As most of you will know I’m a huge fan of the Tomatin distillery and I’m due to visit this week, I’m going to do the warehouse tour with my long suffering wife. For me the warehouse is where all the magic happens, I know the process of making the spirit is interesting but it doesn’t hold the same mystery as a warehouse full of sleeping casks.
When you think about what is going on in those silent warehouses. Every cask sat waiting patiently to be chosen but forever in a state of change, waiting for that moment perfection is reached. It fills me with a deep respect for the person who has to choose when that moment has arrived for each cask, it has to be a special person that takes on that responsibility. Deciding which cask is ready but more so how it will be used, will it be a single cask bottling or will it be used in vatting or blend. With so many variables to take into account and so much resting on those decisions, the people who take this role on deserve our uttermost respect.
The person who has taken on this role at Tomatin is Graham Eunson, someone who has definitely got my respect. He has released some very special expressions from Tomatin like the recent warehouse 6 1971 bottling. One expression that Graham released that really caught my attention was Contrast.
This was a limited release from Tomatin giving you a unique comparison on how maturation varies between casks. Graham hand picked and vatted casks from the same six years for each type for this expression. In the box you have two 35cl bottles one fully matured in Bourbon and the other fully matured in Spanish Sherry. With the intention that you could see, smell and taste how the spirit had matured differently in the two types of casks.
I thought this would give myself the perfect opportunity to see what the individual casks used in one of the core expression were like. With the intention to compare them against the 12yo and see which flavors of the casks combined stood out compared to the Contrasts separate casks. Seeing if they balanced each other or did one dominant, would I be able to pick out the individual casks?
So with that in mind I set about Sampling my purchases, first up was the Bourbon cask from the Contrast..
Nose: First note to hit me was golden syrup, then comes some sweet fruit, pineapple, clementine oranges, a hint of almonds, the usual vanilla you get from bourbon casks, after a while in the glass is got a soft barley note..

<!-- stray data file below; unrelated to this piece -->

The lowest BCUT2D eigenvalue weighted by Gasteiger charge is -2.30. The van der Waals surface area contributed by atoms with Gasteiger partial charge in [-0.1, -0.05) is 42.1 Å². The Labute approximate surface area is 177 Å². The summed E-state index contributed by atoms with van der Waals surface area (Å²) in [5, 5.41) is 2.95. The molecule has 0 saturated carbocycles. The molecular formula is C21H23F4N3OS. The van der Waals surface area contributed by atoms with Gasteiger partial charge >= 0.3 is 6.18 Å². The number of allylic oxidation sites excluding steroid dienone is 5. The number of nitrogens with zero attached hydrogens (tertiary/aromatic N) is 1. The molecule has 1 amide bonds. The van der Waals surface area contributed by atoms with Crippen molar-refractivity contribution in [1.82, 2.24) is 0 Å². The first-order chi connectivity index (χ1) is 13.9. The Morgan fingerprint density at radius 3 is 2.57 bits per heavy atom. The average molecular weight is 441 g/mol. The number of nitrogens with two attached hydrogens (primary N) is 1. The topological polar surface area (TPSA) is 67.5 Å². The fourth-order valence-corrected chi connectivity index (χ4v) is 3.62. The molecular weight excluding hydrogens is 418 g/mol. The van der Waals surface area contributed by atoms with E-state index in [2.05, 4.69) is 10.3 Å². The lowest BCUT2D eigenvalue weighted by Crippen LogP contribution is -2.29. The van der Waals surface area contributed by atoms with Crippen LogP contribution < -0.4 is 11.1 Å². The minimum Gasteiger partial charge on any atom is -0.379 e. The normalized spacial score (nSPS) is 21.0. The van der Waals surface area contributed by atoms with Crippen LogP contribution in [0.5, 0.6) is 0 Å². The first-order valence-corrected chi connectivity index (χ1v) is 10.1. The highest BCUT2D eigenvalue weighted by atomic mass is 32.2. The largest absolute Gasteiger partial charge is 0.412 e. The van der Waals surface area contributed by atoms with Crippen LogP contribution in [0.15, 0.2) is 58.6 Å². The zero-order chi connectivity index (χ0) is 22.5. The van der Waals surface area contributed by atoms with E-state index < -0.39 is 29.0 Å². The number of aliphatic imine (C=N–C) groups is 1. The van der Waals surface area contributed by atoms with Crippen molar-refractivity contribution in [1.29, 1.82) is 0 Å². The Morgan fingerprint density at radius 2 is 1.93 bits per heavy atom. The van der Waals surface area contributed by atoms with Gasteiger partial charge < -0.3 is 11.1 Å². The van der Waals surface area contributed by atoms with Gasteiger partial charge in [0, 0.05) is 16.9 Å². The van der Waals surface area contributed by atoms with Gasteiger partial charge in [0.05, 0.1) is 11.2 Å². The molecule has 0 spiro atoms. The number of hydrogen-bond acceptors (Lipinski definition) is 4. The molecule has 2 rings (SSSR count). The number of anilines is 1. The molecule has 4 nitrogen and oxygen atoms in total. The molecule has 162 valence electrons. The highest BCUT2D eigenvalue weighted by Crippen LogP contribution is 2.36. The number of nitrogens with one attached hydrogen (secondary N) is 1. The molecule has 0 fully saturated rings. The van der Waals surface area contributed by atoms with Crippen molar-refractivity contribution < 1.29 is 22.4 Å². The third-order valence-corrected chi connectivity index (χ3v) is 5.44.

Palate: Sweet manuka honey, the lime and orange from the nose is present on the palate, so is the vanilla (maybe a vanilla custard cream biscuit), there is a nice sweet warm spice with a subtle oak undertone, leaving me with a lovely light mouth feel.
Finish: Is warm, sweet and light, medium in length very moreish..
After a quick cleanse of the palate I moved on to the Sherry cask..
Nose: Butterscotch was the first note I got, followed by some rasins and sultanas, a little hint of cinnamon and orange, with time I got a sweet stollen cake note and a soft treacle toffee note, a rich nose..
Palate: Rich dried fruit (rasins, dates, orange and lemon peel etc), some clove and pepper, a subtle hint of burnt caramel and toasted oak, with a dry spice coming through, leaving a think almost oily mouth feel..
Finish: This is long and rich, the toasted oak and dry spice staying on..
After trying the separate casks I moved on to the 12yo which is matured in a mixture of ex-bourbon and ex-sherry casks, wanting to see how the marriage of both casks types compared to the individual.
Nose: A soft sherry note was the first thing to hit me, then came the rich dried fruits, dates, sultanas, orange peel etc, there is a subtle vanilla note in the background, with more time in the glass I got a soft earthy herbal note..
Palate: Poached pears, apples, rasins, candid peel, a soft warm spice develops with the fruit, a sweet rich creamy toffee undertone is also present, giving a full mouth coating feel but not to heavy..
Finish: This is a long finish with a hint of charred oak, very mouth watering and moreish..
This little tasting has filled me with even more respect for those people who vat and blend the casks of maturing spirit, to get a perfect balance that allows flavors to come through from both casks without one dominating the other. In the 12yo I could pick out the influences of the two different casks types after tasting the Contrast first, the sherry is a little more dominant but I don’t know the ratio of casks used to say it’s because of the sherry alone. What it did highlight for me though is how much bourbon casks do influence our drinks when used but in a more subtle way, with the softer sweeter notes in the background.
More than anything it’s just filled me with more excitement about my upcoming warehouse tour. To spend just an hour or two with the guardians of knowledge in the presence of those slumbering casks, learning how to appreciate the lovely amber liquid even more than I already do..